The Damned (UK, 1963)

……from Professor Spool’s archive

Either end of the 1960s decade saw the release of films both entitled The Damned. The first was located in a contemporary England, the latter set in Nazi Germany. Into the Retroscope will provide you with a review of each film, with this initial article focusing on the earlier movie.

From the opening panoramic shots of the Southern England coastline to the closing sequences of a helicopter hovering over a doomed boat at sea, The Damned (aka These are the Damned) makes effective use of its Weymouth in Dorset seaside location.  

Shirley Anne Field rides a motorbike in The Damned (1963).

Forward into battle dear chaps!

When James Bernard’s haunting title music suddenly gives way to the strident and catchy song ‘Black Leather Rock’, this is an early indication of how the plot itself will switch genre.  As the soundtrack blasts out ‘Black leather, black leather, smash smash smash, crash, crash, crash, kill kill kill….’, we see the young and provocative Joan (Shirley Anne Field) engage the attention of American tourist Simon (Macdonald Carey) as he photographs a timepiece monument. ‘Never seen a clock tower before?’ she says sarcastically whilst walking past him.  From her the viewer is then led to a gang of leather jacket clad juveniles. Chief among them is their sartorially dressed leader, King (Oliver Reed), complete with umbrella.

Oliver Reed in The Damned (1963)

‘Forward into battle dear chaps,’ he cries with a faux posh accent. It soon turns out that Joan, who is King’s sister, is the bait for the gang to attack Simon and rob him. It was this assault scene, with King making malevolent use of his brolly, that resulted in the film’s UK release being delayed until 1963 as the British censor required cuts.  Interestingly, the characteristics of King’s gang are somewhat similar to that of Alex and his Droogs in 1971’s A Clockwork Orange.

The Twist

The first reel of this Hammer production initially suggests a story of juvenile delinquency, perverse possessiveness (King seems to have an incestuous protectiveness for his sister) and an unlikely relationship between Joan and Simon. This, however, is a film directed by Joseph Losey* – who never did formulaic.

Using the source material of H.L. Lawrence’s book, The Children of Lightness, the plot changes with the introduction of military scientist Bernard (Alexander Knox) and his artist girlfriend Freya (Viveca Lindfors), whose bizarre sculptures are perhaps symbolic of a warped ‘cold war’ world.  What is Bernard’s secretive government work? Simon, Joan and King accidentally stumble into this clandestine world upon discovering a cave. A cave home to a group of cold blooded, well educated children who have never seen daylight.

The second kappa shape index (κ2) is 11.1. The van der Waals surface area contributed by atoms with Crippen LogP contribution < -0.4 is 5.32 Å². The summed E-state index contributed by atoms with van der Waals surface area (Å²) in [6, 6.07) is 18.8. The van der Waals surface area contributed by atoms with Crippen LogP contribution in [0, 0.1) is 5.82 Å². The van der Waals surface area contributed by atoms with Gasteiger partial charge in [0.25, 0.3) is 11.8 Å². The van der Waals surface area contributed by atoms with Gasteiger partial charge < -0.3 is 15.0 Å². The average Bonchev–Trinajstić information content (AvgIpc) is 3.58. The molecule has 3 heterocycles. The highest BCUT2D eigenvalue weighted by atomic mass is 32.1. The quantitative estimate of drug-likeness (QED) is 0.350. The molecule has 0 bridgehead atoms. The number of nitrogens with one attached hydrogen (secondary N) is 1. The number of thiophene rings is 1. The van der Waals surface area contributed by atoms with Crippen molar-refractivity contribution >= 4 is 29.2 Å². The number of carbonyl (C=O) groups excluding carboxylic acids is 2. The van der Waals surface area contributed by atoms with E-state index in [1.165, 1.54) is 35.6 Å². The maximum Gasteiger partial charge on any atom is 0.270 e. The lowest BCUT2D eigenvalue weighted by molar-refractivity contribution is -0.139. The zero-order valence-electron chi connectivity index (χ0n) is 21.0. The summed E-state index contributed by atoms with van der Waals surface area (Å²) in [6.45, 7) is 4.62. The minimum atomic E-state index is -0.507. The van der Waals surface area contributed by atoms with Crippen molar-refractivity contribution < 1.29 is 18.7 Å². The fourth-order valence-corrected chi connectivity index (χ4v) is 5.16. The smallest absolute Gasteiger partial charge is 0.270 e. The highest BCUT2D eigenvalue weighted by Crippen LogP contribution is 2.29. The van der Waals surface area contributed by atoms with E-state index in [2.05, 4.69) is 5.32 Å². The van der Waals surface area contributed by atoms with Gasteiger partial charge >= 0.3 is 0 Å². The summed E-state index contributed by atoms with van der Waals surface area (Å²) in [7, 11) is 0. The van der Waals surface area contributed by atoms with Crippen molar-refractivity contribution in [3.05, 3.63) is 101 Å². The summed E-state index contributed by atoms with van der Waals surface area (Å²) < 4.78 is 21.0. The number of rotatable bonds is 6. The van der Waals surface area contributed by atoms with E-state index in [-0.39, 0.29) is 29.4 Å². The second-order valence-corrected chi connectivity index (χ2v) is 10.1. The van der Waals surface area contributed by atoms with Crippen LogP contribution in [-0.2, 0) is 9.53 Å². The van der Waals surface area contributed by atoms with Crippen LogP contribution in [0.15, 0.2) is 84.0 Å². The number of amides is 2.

Two of the Children huddle under a table in The Damned (1963).

‘Why are you doing this!? What’s it all for!? What are you trying to make out of these children?’ asks Simon of Bernard.  It turns out that Bernard and his team have developed the Children to survive the aftermath of a nuclear holocaust! With that knowledge, it is obvious that Bernard cannot let Simon, Joan and King reveal the secret of the Children’s existence.  So, what is to become of them?

Director Losey would go on to have greater critical acclaim with the better known The Servant (1963), King & Country (1964) and Accident (1967). However, he adds many layers to this thought-provoking and uncompromising science-fiction chiller. Just who are the damned: The children deprived of a normal childhood and treated like guinea pigs?  The juvenile thugs restricted to a life of crime? The discoverers sentenced to early death? The future of mankind and the earth it violates?

*Joseph Losey was forced to flee his native USA after the McCarthy communist witch-hunt of the 1950s.

Post Author: Professor Spool

Our resident archivist Professor Spool's encyclopaedic knowledge of film and television has been amassed over many years. He studied at numerous Bootlace Cinemas across Europe, has made his own Super 8mm movies and is regarded as an authority on all things celluloid.

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